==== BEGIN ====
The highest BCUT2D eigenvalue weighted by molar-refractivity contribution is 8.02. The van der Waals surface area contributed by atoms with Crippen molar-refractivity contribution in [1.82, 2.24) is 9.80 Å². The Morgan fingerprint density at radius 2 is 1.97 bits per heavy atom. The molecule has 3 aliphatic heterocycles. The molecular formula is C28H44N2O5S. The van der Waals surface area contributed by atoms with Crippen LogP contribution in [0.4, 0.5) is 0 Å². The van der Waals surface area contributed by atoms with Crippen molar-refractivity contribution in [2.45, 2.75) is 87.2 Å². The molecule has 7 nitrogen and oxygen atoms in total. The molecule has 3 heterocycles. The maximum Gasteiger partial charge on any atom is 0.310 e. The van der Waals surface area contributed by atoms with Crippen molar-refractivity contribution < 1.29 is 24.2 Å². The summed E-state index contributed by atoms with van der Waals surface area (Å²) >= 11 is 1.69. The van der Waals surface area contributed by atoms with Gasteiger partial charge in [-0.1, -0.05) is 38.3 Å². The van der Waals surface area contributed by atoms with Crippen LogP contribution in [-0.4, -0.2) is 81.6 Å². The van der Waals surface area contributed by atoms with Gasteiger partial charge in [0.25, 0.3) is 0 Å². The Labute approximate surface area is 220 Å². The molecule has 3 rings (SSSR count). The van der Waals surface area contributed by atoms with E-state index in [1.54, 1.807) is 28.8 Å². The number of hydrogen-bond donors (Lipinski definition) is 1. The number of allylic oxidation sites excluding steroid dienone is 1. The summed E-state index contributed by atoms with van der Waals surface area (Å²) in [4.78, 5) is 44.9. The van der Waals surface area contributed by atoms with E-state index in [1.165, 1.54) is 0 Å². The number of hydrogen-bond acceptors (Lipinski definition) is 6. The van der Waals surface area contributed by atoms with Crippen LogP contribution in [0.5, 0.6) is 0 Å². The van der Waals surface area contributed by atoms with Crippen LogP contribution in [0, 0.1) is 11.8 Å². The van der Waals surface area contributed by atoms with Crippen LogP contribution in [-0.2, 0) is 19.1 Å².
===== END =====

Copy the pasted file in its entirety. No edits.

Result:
The highest BCUT2D eigenvalue weighted by molar-refractivity contribution is 8.02. The van der Waals surface area contributed by atoms with Crippen molar-refractivity contribution in [1.82, 2.24) is 9.80 Å². The Morgan fingerprint density at radius 2 is 1.97 bits per heavy atom. The molecule has 3 aliphatic heterocycles. The molecular formula is C28H44N2O5S. The van der Waals surface area contributed by atoms with Crippen LogP contribution in [0.4, 0.5) is 0 Å². The van der Waals surface area contributed by atoms with Crippen molar-refractivity contribution in [2.45, 2.75) is 87.2 Å². The molecule has 7 nitrogen and oxygen atoms in total. The molecule has 3 heterocycles. The maximum Gasteiger partial charge on any atom is 0.310 e. The van der Waals surface area contributed by atoms with Crippen molar-refractivity contribution < 1.29 is 24.2 Å². The summed E-state index contributed by atoms with van der Waals surface area (Å²) >= 11 is 1.69. The van der Waals surface area contributed by atoms with Gasteiger partial charge in [-0.1, -0.05) is 38.3 Å². The van der Waals surface area contributed by atoms with Crippen LogP contribution in [-0.4, -0.2) is 81.6 Å². The van der Waals surface area contributed by atoms with Gasteiger partial charge in [0.25, 0.3) is 0 Å². The Labute approximate surface area is 220 Å². The molecule has 3 rings (SSSR count). The van der Waals surface area contributed by atoms with E-state index in [1.54, 1.807) is 28.8 Å². The number of hydrogen-bond donors (Lipinski definition) is 1. The number of allylic oxidation sites excluding steroid dienone is 1. The summed E-state index contributed by atoms with van der Waals surface area (Å²) in [4.78, 5) is 44.9. The van der Waals surface area contributed by atoms with E-state index in [1.165, 1.54) is 0 Å². The number of hydrogen-bond acceptors (Lipinski definition) is 6. The van der Waals surface area contributed by atoms with Crippen LogP contribution in [0.5, 0.6) is 0 Å². The van der Waals surface area contributed by atoms with Crippen LogP contribution in [0, 0.1) is 11.8 Å². The van der Waals surface area contributed by atoms with Crippen LogP contribution in [-0.2, 0) is 19.1 Å².